“She’s not worth it,” Elpida whispered. “I need you more.”

    It was an old technique, one she’d used on Howl before. A cheap trick. Unfair, but true. Elpida barely knew this girl, but she also knew that if she had judged wrong, she was about to get her guts knocked out of her belly by a handful of augmetic claws.

    Ilyusha bared her teeth. Her eyes brimmed with sudden tears, which Elpida had not expected. Then she turned back to the window and tapped her claws against the glass.

    Figures were streaming toward the base of the pyramid.

    Scuttling through the ash and the rust, over the black-draped ruins, darting between scraps of cover. They moved in little groups, a few of them alone. Elpida quickly counted thirty four distinct scraps of motion, with more vanishing behind twists of dead building. Too far away to make out clearly, they could have been human or Silico, no way to tell. One group of ragged dots stopped and hunkered down. Little puffs of pulverised material filled the air around them. Gunshot impacts.

    A glint in the shell of a nearby building caught Elpida’s eye: a piece of glass reflecting the sun’s death rattle. Clean, polished glass — a telescopic sight.

    “Away from the window,” Elpida ordered. “Now!”

    Vicky didn’t need telling twice, scrambling backward. Amina stood there in confusion until Elpida dragged her away. Atyle followed, but only with great and grand reluctance, head held high. Kagami had half ducked below the desk and struggled to stand again, whining pain as her augmetic legs unfolded.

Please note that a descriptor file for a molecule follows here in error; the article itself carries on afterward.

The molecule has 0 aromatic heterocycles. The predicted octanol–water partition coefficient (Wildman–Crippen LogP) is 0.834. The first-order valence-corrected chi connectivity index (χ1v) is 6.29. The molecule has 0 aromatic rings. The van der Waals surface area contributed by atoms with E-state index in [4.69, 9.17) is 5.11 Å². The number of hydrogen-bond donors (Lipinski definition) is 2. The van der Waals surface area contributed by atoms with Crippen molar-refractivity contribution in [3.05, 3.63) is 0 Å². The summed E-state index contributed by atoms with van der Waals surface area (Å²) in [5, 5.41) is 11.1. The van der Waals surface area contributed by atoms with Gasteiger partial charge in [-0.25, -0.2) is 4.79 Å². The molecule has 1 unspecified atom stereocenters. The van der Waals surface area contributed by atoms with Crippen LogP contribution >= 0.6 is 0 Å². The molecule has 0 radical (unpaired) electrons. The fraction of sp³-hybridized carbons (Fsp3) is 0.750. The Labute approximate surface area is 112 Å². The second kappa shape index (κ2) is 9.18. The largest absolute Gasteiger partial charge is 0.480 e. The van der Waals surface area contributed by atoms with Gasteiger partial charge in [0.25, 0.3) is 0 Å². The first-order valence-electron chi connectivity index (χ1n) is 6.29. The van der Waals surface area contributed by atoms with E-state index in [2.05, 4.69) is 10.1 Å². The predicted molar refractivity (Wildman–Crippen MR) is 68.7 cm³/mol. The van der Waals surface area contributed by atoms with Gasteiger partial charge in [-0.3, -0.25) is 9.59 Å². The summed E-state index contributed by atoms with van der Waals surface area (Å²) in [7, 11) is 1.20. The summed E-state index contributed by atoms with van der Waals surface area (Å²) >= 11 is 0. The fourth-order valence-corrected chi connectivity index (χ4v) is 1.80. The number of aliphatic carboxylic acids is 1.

Ilyusha didn’t care. She pressed her face against the glass, watching the action down below, and only came when Elpida called her name.


    Beyond the security checkpoint the inside of the pyramid was sparse and utilitarian. Elpida led the others past echoing chambers of grey metal, long flat spaces re-purposed as meeting rooms, divided into holding cells, or full of abandoned medical and laboratory equipment she did not pause to examine. She kept an eye out for weapons but saw none, not even a stick or a club. Stairs led downward, baited with the trail of dried, flaking slime.

    Elpida kept telling herself that Telokopolis was out there.

    Kagami had the right idea in trying to get computer equipment working, but she was thinking too small. Rebuilding and booting up an ancient personal terminal would not give them access to entanglement comms, or radio, or anything else. They needed to find the nerve centre of this place — before that crowd down in the streets got inside.

    Or was that their rescue party? Elpida was tight with purpose but her world was falling apart. This was not a Silico hive. The green was — gone. And this place was empty, dead, silent as a tomb.

    She focused on leading the others. On keeping them moving. She knew how to do that.

    The trail of flakes led them into an atrium — a wide open space with a high ceiling held up by six pillars of silver-grey metal. Other exits led away, behind the pillars. The roof was a single piece of filthy glass. The black sky made the light feel greasy on Elpida’s skin.

    In the atrium was a corpse.

    A full stop at the end of a long smear of blood on the floor, limbs crumpled and broken, wearing a shredded mass of crimson fabric which had once been a grey jumpsuit. It might have been Pira — the face was a ruined mess, half gnawed away. The hair might be flame-coloured, but it was stained carmine and scarlet. Ribcage cracked and levered open, skull unscrewed and brains scooped out, great handfuls of flesh torn off her thighs. She lay in a spreading pool of blood. She hadn’t been dead for long.

    Another girl was crouched over the corpse, eating.